"You hate to pinpoint one," Joe said when asked his favorite memory from his days with the Mets. "Obviously fulfilling your childhood dreams, and that's competing in the World Series, and being able to play the Yankees. You figure the whole world is focused on one city. For that to happen, it's pretty special. And the biggest thing for me is being part of the relief efforts after 9/11. That holds the biggest impact, because it had nothing to do with the game. It was as a ballclub contributing to the city of New York and the country. That really sticks out and means a lot to me as an individual. To be able to take the pressures and everything off a lot of individuals for a couple of hours a night, to give peace and happiness and something positive to cheer for."
The reserve player contributed in a even farther lasting way to Mets history. He served as the mentor to future All-Star David Wright during his rookie season. "David was easy," McEwing said. "David is a special kid and special person and a good friend. Every rookie that comes up, you just try to guide them the right way to go about things. I wasn't hard to guide David the right way. He has outstanding core values." Wright is proud to be part of McEwing's Mets legacy. "Real proud," David told MLB.com in 2005. "If people saw me play and thought of Joe. I'd like him to be remembered in New York. I want his influence to mold my character so I can be like him."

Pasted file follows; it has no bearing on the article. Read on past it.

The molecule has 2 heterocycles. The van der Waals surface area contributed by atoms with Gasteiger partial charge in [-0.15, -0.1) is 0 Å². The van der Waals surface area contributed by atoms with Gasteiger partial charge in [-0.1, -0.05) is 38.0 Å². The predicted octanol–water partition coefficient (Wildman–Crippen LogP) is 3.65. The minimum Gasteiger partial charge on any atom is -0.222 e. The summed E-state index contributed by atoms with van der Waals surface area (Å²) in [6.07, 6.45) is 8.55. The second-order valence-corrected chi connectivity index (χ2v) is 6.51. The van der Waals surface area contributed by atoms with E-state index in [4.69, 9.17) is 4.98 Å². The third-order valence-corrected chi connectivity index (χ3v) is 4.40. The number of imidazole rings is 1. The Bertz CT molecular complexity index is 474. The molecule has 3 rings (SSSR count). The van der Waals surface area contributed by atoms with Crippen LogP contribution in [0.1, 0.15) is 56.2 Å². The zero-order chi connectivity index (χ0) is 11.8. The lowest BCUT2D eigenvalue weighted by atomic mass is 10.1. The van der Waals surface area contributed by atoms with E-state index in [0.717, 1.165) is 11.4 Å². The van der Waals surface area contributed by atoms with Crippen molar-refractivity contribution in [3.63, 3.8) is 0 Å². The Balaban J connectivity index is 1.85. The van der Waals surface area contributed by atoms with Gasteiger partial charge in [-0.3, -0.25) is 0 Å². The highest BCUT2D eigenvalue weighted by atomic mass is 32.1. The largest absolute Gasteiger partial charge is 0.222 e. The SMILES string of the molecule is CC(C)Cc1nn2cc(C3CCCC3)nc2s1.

Joe returned during the 2008 season to pay his respects to Shea Stadium. "I needed to," explained McEwing about needing to see the park one last time. "It's such a historic place—in my heart anyway. I needed to see it before they knocked it down. I brought my son back to let him know that's where daddy played and it's not going to be here any longer."
Joe McEwing signed his card in the set from an autograph request sent to the Winston-Salem Dash team on July 13, 2009.